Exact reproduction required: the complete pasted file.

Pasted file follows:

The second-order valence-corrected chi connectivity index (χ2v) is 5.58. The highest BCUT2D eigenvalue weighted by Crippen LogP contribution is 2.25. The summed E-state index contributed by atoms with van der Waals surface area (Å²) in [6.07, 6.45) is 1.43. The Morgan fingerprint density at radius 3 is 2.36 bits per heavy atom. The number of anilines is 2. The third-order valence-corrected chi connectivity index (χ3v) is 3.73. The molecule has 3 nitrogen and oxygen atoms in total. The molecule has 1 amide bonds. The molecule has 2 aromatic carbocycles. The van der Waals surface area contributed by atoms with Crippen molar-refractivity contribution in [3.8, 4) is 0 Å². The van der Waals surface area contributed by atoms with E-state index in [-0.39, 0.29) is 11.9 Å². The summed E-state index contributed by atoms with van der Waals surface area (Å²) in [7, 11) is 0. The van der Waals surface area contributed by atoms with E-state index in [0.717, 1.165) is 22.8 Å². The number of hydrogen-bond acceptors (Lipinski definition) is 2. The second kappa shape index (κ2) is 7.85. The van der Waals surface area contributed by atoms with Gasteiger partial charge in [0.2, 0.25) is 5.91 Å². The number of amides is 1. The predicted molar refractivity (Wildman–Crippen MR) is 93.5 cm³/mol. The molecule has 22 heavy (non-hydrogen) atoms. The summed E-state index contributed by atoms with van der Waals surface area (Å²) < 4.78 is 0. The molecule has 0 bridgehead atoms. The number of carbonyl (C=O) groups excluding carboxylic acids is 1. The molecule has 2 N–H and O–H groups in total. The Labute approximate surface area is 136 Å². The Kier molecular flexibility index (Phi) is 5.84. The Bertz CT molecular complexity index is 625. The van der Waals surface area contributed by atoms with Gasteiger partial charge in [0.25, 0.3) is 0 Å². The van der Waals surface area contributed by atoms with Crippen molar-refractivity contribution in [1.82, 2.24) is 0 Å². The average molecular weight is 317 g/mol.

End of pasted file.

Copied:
The second-order valence-corrected chi connectivity index (χ2v) is 5.58. The highest BCUT2D eigenvalue weighted by Crippen LogP contribution is 2.25. The summed E-state index contributed by atoms with van der Waals surface area (Å²) in [6.07, 6.45) is 1.43. The Morgan fingerprint density at radius 3 is 2.36 bits per heavy atom. The number of anilines is 2. The third-order valence-corrected chi connectivity index (χ3v) is 3.73. The molecule has 3 nitrogen and oxygen atoms in total. The molecule has 1 amide bonds. The molecule has 2 aromatic carbocycles. The van der Waals surface area contributed by atoms with Crippen molar-refractivity contribution in [3.8, 4) is 0 Å². The van der Waals surface area contributed by atoms with E-state index in [-0.39, 0.29) is 11.9 Å². The summed E-state index contributed by atoms with van der Waals surface area (Å²) in [7, 11) is 0. The van der Waals surface area contributed by atoms with E-state index in [0.717, 1.165) is 22.8 Å². The number of hydrogen-bond acceptors (Lipinski definition) is 2. The second kappa shape index (κ2) is 7.85. The van der Waals surface area contributed by atoms with Gasteiger partial charge in [0.2, 0.25) is 5.91 Å². The number of amides is 1. The predicted molar refractivity (Wildman–Crippen MR) is 93.5 cm³/mol. The molecule has 22 heavy (non-hydrogen) atoms. The summed E-state index contributed by atoms with van der Waals surface area (Å²) < 4.78 is 0. The molecule has 0 bridgehead atoms. The number of carbonyl (C=O) groups excluding carboxylic acids is 1. The molecule has 2 N–H and O–H groups in total. The Labute approximate surface area is 136 Å². The Kier molecular flexibility index (Phi) is 5.84. The Bertz CT molecular complexity index is 625. The van der Waals surface area contributed by atoms with Gasteiger partial charge in [0.25, 0.3) is 0 Å². The van der Waals surface area contributed by atoms with Crippen molar-refractivity contribution in [1.82, 2.24) is 0 Å². The average molecular weight is 317 g/mol.